By Monica Pitts
Google’s algorithm is changing and dinging rankings for slow-loading sites. So if your site is slow, it’s less likely to show up when people search for it. Plus, people will abandon a slow site before even fully loading the page. Which is a signal to Google that your site is slow … and then it won’t share your site on search engines, so now we’ve come full circle.
So really, you need a fast-loading site because it doesn’t matter how gorgeous your site is. If people never get there, all that pretty just goes to waste.
First you’re going to run a test.
Check your website’s load time using a few free testing tools like Google Page Speed Insights, GTmetrix or Uptrends. These reports will tell you where you’re bogged down and give you suggestions for fixing. But to be honest, some of the stuff they tell you is going to look a lot like geek (no, not greek, geek) because it is. So I’m going to define most of the common challenges for you now.
1. Enable Caching
Once the site is loaded on a device, the browser stores or caches most of the content on the page, so the next time the page is loaded, the content is stored locally and loads faster. That’s why sometimes when you update your site you can’t see the changes you made until you clear your browser cache.
You’ll manage this through a plugin. We usually use WP Rocket.
3. Use a CDN
A CDN (Content Delivery Network) is a collection of servers that helps speed up site load time by reducing the physical distance between the server and the user. Because just like light and sound, it takes time to deliver data as well. And the farther it has to travel, the longer it takes.
4. Choose the right host.
I can’t make a blanket statement about which host is right for you…maybe just don’t pick the cheapest…it’s cheap for a reason. If you have a super cheap hosting space, it’s because you’re renting a room in a hostel. So if one person throws a party, you’re all going down.
- Pick a package that matches your site. See how many visitors you have and the bandwidth you’re using. Also, match your hosting space with your site format. For example, some hosts specialize in WordPress or WooCommerce sites – offering specific features that speed upload time for those site types.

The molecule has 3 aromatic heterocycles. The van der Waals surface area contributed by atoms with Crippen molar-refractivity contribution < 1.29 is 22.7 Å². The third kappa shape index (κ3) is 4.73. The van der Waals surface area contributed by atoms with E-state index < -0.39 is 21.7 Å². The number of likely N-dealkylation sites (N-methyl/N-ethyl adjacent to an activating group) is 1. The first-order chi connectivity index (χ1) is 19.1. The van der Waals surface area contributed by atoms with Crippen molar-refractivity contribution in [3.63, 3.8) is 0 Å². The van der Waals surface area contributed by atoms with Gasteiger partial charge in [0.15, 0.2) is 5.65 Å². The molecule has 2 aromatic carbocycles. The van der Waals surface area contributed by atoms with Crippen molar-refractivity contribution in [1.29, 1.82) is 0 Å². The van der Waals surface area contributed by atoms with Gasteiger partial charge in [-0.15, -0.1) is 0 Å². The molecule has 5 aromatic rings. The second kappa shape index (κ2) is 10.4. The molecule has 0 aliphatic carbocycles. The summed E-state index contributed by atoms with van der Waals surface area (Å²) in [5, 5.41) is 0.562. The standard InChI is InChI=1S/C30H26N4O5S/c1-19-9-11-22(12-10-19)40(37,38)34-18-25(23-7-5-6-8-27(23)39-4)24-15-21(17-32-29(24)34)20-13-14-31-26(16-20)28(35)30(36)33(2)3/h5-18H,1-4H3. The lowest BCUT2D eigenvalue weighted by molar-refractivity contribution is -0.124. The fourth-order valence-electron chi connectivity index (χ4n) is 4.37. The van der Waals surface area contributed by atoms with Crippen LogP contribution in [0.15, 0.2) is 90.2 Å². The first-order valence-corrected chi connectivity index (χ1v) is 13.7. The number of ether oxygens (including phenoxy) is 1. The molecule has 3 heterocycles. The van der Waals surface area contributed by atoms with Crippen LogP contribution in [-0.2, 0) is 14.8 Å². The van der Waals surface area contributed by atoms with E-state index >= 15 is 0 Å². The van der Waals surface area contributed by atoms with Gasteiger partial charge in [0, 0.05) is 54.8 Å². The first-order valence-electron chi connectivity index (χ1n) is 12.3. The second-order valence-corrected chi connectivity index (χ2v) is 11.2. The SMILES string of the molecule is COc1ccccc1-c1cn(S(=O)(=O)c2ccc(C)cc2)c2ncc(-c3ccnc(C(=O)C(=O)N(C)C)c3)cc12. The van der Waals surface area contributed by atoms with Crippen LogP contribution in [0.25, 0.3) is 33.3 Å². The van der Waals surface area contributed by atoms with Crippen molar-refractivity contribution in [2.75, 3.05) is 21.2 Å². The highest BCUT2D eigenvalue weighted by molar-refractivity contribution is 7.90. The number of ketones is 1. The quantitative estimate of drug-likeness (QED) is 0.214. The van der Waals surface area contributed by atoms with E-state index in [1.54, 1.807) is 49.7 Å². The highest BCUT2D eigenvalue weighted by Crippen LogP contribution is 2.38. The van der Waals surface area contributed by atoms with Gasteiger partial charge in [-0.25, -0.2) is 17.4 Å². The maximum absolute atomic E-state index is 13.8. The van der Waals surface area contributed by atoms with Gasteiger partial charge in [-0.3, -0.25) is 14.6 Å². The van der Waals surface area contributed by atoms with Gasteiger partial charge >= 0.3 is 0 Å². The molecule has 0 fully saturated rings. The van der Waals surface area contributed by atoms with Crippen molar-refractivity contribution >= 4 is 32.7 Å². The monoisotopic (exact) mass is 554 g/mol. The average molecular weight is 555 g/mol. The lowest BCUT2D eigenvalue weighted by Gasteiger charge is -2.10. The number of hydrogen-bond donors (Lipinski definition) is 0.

- If you really need site speed, look for a dedicated space. A dedicated space is an apartment of your very own. You’ll have specific resources dedicated to your site to make sure it’s loading swiftly on the regular.
5. DBD with your images and video
We don’t have many policies at MayeCreate (I think we have 3 to exact), but our #1 policy is DBD – Don’t Be Dumb.
You can certainly use a plugin like Smush to optimize images on your site. But you also need to be smart about the images you upload to the site as well. People tend to update a website without knowing how image size impacts load time.
- Get your images close to the size you want them before you place them on the page. They don’t have to be crystal clear – fast loading trumps clarity.
- Remove or resize huge header images, slideshows or videos on mobile.
- Use an external host like Vimeo or YouTube to stream your videos. Odds are good your web host isn’t made for that type of streaming.
Optimizing for Next-Gen Formats
Use a plugin to convert your images into Google’s version of a web image. In the past, it was JPG and PNG, and now it’s WEBP. This will improve load time considerably on almost all sites.
6. Lazy Load iFrames
When you “embed” something, you’re asking your site to load it from another location. That could be a YouTube video or an animated gif, the fancy graphic the BBB gives you to put in the footer of your site. Without lazy loading, if you place five YouTube videos on a page, your site will load each of the scripts it needs to play a video five times…with lazy load, it only loads once.
Monica Pitts is the founder and Chief Creative Officer of MayeCreate Design. She spends her days constructing a marriage of form and function; creating art with her design team to grow businesses through websites and online marketing. Monica considers herself an artist, marketer and web dork with the ability to speak geek and English.